GRP - The major problem was that of the succession to the throne. The princess could not have children. The royal couple consulted major physicians worldwide but in vain. The shah was young and very much in love with Soraya. She was madly in live with him. However she refused to see in him a King. She wanted him for her alone and live without duties. My sister princess Shams and the Queen Mother believed that the lack of a heir was not a good thing for the Shah. The Shah who did not want to lose her thought of modifying the constitution and naming his daughter Shahnaz (born to Queen Fawzia) as heir or one of his borthers. Finally Soraya fled to Europe and thought that the Shah would follow. Since she refused the solution of the Shah having a second spouse allowed by the muslim laws, the Shah decided to divorce after a long period of grief..

PDV -Did you ever think of yourself as becoming King?

GRP - Never ! I was second in order of succession after my brother Ali Reza. The question was considered only once after the tragic death of my brother Ali-Reza. However on october 31st a year after the marriage with Farah Diba, my brother finally had the joy of having an heir. I was anonymous in a crowd when the news broke in the streets. It was a demonstration of joy and sympathy. I thanked God for the birth of this child and for all the kindness my brother deserved to get from his people..

PDV -The image you give HIM Mohemed Reza Shah is contrary to the image given by the international press and the Western Public opinion?

GRP -I do not want to deny the excesses under his reign. The Imperial Regime was not a model of Democracy. The shah himself declared to a journalist of the German magazine Stern: "It is not responsible to speak of democracy with such a high level of illiteracy » . Are these the words of a tyrant? Nothing in the life of my brother, and I say this with all my conviction, can allow such a comparison. The Shah had given his life to his people. The Shah belongs to the line of Kings such as Louis XVI of France or Charles the First of Austria who lost power because they refused to have blood shed to defend him. Their will for reform was enormous and so was the expectations of the people but hostile forces to any evolution were stronger and ended by being the victors.

PDV -In your book, you are not tender with the Western powers?

GRP -The Iranian society was not a politically democratic one. We did not have all the freedoms, that is true. However, we were free to study freely at the university, to marry whoever we wanted, to leave the country if we wished, to eat whatever we wanted, to see whoever we wanted or to walk hand in hand. We had religious freedom and could work and have parties all of which are forbidden by the current regime. In the name of what principles did the West have to interfere to ask us to have freedom? That indeed led our country towards tyranny and not democracy. ,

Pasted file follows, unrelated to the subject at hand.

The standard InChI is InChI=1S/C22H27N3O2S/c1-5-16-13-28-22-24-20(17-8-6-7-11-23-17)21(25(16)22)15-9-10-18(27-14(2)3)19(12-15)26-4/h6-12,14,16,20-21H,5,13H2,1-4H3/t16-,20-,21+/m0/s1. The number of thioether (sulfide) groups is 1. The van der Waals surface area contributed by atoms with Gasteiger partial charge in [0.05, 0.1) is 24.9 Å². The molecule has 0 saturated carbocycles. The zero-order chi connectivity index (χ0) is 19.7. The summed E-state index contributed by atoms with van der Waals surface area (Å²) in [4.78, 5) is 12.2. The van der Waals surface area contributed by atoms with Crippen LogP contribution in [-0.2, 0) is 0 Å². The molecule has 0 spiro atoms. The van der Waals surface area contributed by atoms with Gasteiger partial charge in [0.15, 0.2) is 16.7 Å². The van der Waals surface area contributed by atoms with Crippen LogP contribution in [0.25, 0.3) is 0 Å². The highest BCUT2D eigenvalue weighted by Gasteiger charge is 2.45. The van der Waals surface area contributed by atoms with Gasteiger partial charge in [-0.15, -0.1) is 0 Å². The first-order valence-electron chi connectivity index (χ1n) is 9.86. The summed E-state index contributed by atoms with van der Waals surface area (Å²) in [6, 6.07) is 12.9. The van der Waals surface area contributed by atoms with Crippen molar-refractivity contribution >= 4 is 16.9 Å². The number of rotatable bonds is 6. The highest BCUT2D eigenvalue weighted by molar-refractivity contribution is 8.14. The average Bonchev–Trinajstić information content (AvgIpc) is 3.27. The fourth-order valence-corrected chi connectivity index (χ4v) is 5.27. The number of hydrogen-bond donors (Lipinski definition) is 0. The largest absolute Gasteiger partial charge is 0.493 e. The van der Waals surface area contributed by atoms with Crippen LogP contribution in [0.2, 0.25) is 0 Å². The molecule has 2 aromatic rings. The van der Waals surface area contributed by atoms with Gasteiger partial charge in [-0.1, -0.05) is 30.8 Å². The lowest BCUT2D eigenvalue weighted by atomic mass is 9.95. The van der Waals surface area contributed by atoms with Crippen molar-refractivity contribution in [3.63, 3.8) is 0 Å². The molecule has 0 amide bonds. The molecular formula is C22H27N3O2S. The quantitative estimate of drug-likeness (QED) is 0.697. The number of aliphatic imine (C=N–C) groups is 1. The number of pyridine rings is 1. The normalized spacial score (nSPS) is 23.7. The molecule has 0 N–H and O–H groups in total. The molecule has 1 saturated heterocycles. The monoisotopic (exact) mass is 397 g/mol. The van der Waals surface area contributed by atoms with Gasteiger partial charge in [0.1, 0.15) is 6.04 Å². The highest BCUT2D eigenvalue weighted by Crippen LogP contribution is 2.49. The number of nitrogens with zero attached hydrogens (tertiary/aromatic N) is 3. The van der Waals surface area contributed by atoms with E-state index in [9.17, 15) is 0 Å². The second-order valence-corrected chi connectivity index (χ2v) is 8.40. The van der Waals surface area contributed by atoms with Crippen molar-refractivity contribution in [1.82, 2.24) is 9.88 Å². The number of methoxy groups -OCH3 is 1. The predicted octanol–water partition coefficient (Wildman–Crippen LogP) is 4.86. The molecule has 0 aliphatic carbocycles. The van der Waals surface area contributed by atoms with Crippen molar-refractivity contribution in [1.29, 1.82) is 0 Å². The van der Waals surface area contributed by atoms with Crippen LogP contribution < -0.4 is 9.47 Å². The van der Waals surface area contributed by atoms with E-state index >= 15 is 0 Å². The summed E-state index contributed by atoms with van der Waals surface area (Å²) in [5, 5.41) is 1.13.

PDV -How did you live the fall of the regime and your second exile?

GRP- The speed of the succession of events did not allow us to understand what was taking place. The death of my brother was to mark the final score. It was only after his funeral that we understood the magnitude of what had happened. The Shah was always our reference. We were like orphans. We feared to be kidnapped or be a victims of an assassination attempt. Each day we would be horrified by the death of friends or people who had been faithful to the monarchy. Never did I feel so impotent at the face of the historical events.

PDV - What were your souces of comfort?

GRP- Certainly my wife, princess Manijé . I can never thank her enough for having been able to adapt herself to the circumstances we went through both in regard to the honors and obligations to which we were used to at the height of power as on the road to exile. Thanks to her intelligence, courage and understanding as well as kindness we managed to keep a united family. We were able to raise our children, help them finish their studies and have their own family. We are happy grandparents of six children including two twins who were born recently to my son !

PDV - It is to them that you thought when you wrote your book?